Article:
7“Framing John DeLorean” (2019)
dir: Don Argott, Sheena M. Joyce

Tribeca’s best documentary this year, it’s actually a hybrid work. In parts, the doc looks at the life of controversial auto man John DeLorean, while in others, Alec Baldwin plays him in a biopic style. What could have been disjointed and jarring is instead surprisingly refreshing. From our review: ““Framing John DeLorean” presents the life of DeLorean through multiple lenses. Some of the film is done in the style of a talking head documentary, while others are full on narrative reenactments. It’s a format that’s never been attempted before, which is refreshing to witness. Each of the styles would work on its own, so they compliment each other well, especially as the film moves towards its denouement, the seemingly contradictory presentations of the man become fascinating.” Anyone with even a cursory interest in DeLorean would do well to give this work a shot.

6“Plus One” (2019)
dir: Jeff Chan, Andrew Rhymer

A charming romantic comedy, what would set this apart from the scores of other ones that grace the silver screen? Well, a snappy screenplay and a pair of performances (from Maya Erskine and Jack Quaid) that bring to life characters audiences want to head to a wedding with. As said in our review: “The inherent discomfort of being single at a wedding courses through the veins of “Plus One.” This charming romantic comedy goes to a lot of expected places, though the appeal of the cast smoothes the ride greatly. Witty dialogue and natural characters give the movie a welcome spin. Watching the leads say all the thoughts most guests think as the spouses say “I do” is consistently a pleasing endeavor.” An indie spin on well worn territory, “Plus One” finds enough angles to make for an easy RSVP.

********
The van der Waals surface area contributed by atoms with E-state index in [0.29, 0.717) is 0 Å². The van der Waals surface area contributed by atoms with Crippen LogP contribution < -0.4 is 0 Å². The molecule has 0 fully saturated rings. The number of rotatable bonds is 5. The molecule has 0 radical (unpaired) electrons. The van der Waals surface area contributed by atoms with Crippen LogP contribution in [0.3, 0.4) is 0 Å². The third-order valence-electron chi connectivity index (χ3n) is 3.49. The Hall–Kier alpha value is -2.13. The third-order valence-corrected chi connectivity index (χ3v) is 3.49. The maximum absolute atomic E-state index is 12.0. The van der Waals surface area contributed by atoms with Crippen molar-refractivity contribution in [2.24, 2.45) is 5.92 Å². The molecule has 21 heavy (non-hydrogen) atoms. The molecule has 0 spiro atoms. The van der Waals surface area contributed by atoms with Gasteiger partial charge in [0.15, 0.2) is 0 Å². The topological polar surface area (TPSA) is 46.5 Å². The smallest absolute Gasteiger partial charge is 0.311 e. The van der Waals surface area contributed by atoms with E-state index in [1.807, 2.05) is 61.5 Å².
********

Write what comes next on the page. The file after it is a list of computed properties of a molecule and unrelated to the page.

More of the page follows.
5“Standing Up, Falling Down” (2019)
dir: Matt Ratner

Billy Crystal is worthy of Academy Award consideration for his beautiful turn here. Crystal’s performance elevates “Standing Up, Falling Down” from a merely enjoyable diversion to a film with real pathos. His work is among the best of the year so far, beyond just at Tribeca. Crystal turns on the charm and humor that’s made him famous for decades, though he also brings a haunting sadness to his character. It’s work you’d never have expected him to put forward. Crystal has hosted the Academy Awards like no other, but this is proof that he should contend for one too.

4“See You Yesterday” (2019)
dir: Stefon Bristol

A clever time travel tale, filmmaker Stefon Bristol graduates here from Spike Lee protege to compelling storyteller in his own right. Besides giving the genre a unique flair, he gives it a true sense of place. That element was cited heavily in our review: “See You Yesterday” is alive with the look and feel of Brooklyn. Not just an effective time travel film, it’s also a love letter to the borough. Bristol is tackling issues of police brutality, the right of marginalized citizens, and more, but he does so in a way that’s never preachy. The necessities of the time travel genre actually help him in keeping everything fresh. He has a lot on his mind and a lot to say, so this type of movie affords him ample opportunity to do so.” Mixing a Michael J. Fox cameo, socially conscious time travel, and a vivid Brooklyn neighborhood, Bristol establishes his new voice as a vital one.